Shows and MeetingsPosted by Owen Sun, June 03, 2012 20:37:35
Here are few photos of my own exhibit at Bristol MagicalBonsaiAccents.
The overall display attempting to give the atmosphere of three aspects of Cornwall. I have tried to give a presentation similar to a traditional Japanese display with a main subject, the valley (not very effective here with a bad camera angle). The pink thrift acting as an accent plant and the plant on a tall table substituting for a scroll.
A valley or sunken lane scene with ferns, lichen and moss.
The sea thrift which grows on the beach-head shown off in one of Gordon's marvellous pots.
Representing the gardens of Cornwall a 'wire-netting plant' from New Zealand in an elegant pot by Amanda Briers.
Shows and MeetingsPosted by Owen Tue, May 29, 2012 20:53:37
Magical Bonsai Accents at Failand Bristol.
This must be one of the treats of the year. A room full of the most innovative and creative accent plants. Your eyes and senses were widened at every exhibit. The word Magical in the title was if anything an understatement.
See below to get a flavour of the show and resolve to go next time.
The organisers are to be congratulated on producing a European if not world first in such a flawless manner that the day was a complete delight.
And a few pictures from Marcus
Shows and MeetingsPosted by Owen Wed, May 23, 2012 21:49:34
Good to hear from Marcus that Exmouth was such a success. Back here at home we had a wonderful week-end at Trelissick. A very good selection of trees from the excellent to very good presentations by new members.
Below a selection of pictures - chosen not for quality of trees but the few photos that came out reasonably well in very difficult lighting conditions.
and finally Frank seems to be dropping a hint as to what he wants for a Christmas present.
Shows and MeetingsPosted by Owen Sun, April 15, 2012 20:22:42
With our Annual Exhibition at Trelissick just five weeks away I thought that it was time to prepare some Accent Plants. Coral and Audrey always create a marvellous display with our offerings and need our plants in as great a variety as possible.
After Ritta Coopers inspiring talk last year we should be able to put on an even better show.
Below are a couple of photos of my mornings work gathering plants from my garden.
Libertia and mind-your-business in one of Gordon's marvellous pots.
Uncinia and a yellow tinted moss.
Obviously much trimming and tidying up needed when they recover from transplanting.
If you have nothing in your garden I notice that the local garden centres (and even Trago Mills) have a selection of alpine plants at the moment. Most of these plants are a little over £1 each and are capable of being pulled apart to give a piece for an Accent Plant leaving you with plenty to dig into the garden.
Other photos/ideas welcome.
here are the pictures of Gordons work to accompany Owens post
seasonal workPosted by Owen Wed, February 29, 2012 20:20:40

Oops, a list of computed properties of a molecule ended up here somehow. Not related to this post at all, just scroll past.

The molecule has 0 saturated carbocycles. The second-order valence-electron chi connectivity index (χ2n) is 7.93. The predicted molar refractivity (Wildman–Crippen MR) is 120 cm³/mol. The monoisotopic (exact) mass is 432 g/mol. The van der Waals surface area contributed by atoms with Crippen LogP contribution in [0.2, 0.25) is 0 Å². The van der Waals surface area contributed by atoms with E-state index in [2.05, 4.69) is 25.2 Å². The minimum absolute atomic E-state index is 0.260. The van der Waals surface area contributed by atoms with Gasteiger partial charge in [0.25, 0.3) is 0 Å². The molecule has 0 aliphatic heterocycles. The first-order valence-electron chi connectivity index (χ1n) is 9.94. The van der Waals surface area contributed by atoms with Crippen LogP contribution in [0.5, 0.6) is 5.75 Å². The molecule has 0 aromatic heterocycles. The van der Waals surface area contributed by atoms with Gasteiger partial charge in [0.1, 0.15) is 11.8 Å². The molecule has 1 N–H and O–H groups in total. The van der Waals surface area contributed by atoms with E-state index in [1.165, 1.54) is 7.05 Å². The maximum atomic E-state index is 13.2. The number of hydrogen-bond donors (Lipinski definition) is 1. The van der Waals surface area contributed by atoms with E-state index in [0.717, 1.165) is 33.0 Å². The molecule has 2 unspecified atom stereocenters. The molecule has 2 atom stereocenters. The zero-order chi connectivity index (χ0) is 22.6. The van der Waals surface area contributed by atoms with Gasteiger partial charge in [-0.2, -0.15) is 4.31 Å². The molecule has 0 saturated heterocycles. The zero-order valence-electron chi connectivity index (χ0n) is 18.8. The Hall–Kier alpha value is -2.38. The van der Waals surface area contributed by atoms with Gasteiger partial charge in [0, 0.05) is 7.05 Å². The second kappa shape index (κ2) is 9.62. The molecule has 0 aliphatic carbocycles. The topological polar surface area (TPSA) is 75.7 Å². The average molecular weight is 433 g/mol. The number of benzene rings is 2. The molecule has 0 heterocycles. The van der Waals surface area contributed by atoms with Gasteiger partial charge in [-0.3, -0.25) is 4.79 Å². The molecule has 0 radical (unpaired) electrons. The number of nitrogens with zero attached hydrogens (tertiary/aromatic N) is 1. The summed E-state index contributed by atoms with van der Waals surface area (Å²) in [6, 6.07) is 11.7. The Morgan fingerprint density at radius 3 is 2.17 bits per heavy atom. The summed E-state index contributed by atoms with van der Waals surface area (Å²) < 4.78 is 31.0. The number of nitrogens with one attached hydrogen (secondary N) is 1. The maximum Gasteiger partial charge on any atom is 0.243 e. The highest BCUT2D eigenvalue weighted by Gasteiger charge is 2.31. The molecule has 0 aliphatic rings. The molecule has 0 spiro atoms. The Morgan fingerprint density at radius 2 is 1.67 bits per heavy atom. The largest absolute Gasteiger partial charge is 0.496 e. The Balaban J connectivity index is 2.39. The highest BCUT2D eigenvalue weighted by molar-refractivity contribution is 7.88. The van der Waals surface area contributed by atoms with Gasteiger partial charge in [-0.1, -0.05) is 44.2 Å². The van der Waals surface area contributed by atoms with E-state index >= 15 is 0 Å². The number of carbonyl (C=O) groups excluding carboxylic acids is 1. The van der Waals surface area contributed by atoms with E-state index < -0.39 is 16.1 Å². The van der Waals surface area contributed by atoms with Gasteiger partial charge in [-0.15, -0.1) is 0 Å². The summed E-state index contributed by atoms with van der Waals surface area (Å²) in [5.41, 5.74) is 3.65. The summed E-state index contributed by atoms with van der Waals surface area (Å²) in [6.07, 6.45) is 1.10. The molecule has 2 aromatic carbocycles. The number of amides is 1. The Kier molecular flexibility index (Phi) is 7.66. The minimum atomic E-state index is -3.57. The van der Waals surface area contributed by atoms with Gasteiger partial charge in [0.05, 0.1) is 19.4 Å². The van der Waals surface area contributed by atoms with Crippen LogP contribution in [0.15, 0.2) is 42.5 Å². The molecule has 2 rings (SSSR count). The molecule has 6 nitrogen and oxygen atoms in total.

I have been using some of Marcus' excellent compost and have been searching for some slow release fertiliser to add to it.
Someone had recommended Osmocote. Searching Trago Mills I found that I had the choice of two;
Osmocote which claims to last for 6 months (I suspect that it would be less with the constant watering of Bonsai and in the warmer climate of Cornwall)) With a N-P-K of 14 - 5.7- 10.8.
Chempak which claims to last for one year with figures of 18 - 6 - 12 (+MgO)
The Chempak is about 25% dearer but contains micro nutrients which are not mentioned on the Osmocote box.
Anyone with experience of either and/or generally experience of adding fertiliser to composts.
Any advice will be very welcome.
any other businessPosted by Owen Sun, February 12, 2012 17:26:04
Octagonal pot 12 inches, tree 20 inches high.
Approx 20 years old.
21 inch mica pot, trees 18 inches.
Planted in pot 2005 using trees approx. 3 to 5 years old.
Shows and MeetingsPosted by Owen Mon, February 06, 2012 12:48:28
At the recent workshop I took along a juniper to work on during the day.
After much thought John Trott suggested that I saw off the lowest branch and generally thin out the rest of the foliage.
The result was a tremendous improvement but as one of the left branches showed signs of cracking, John suggested that I leave further trimming until later to see if the branch would recover.
The next day I was not fully convinced and searched all of my books for further inspiration. The most inspiring was Robert Steven's book and I tried his approach with a very minimalist treatment. By wrapping some branches in white bandages, photographing and using a photo programme I produced the following image which seems more attractive (at least when the foliage pad extends).
To disguise the two large pruning scars I have painted in a shari. Then overnight I considered turning the one branch over the top or just taking it to the left (possibly sloping the tree also to the left) in order to preserve the open shape made by the trunk on the left of the tree.
Any comments/ideas would be gratefully received.
tree picturesPosted by Owen Sat, February 04, 2012 16:32:39
My White Pine on a cold night.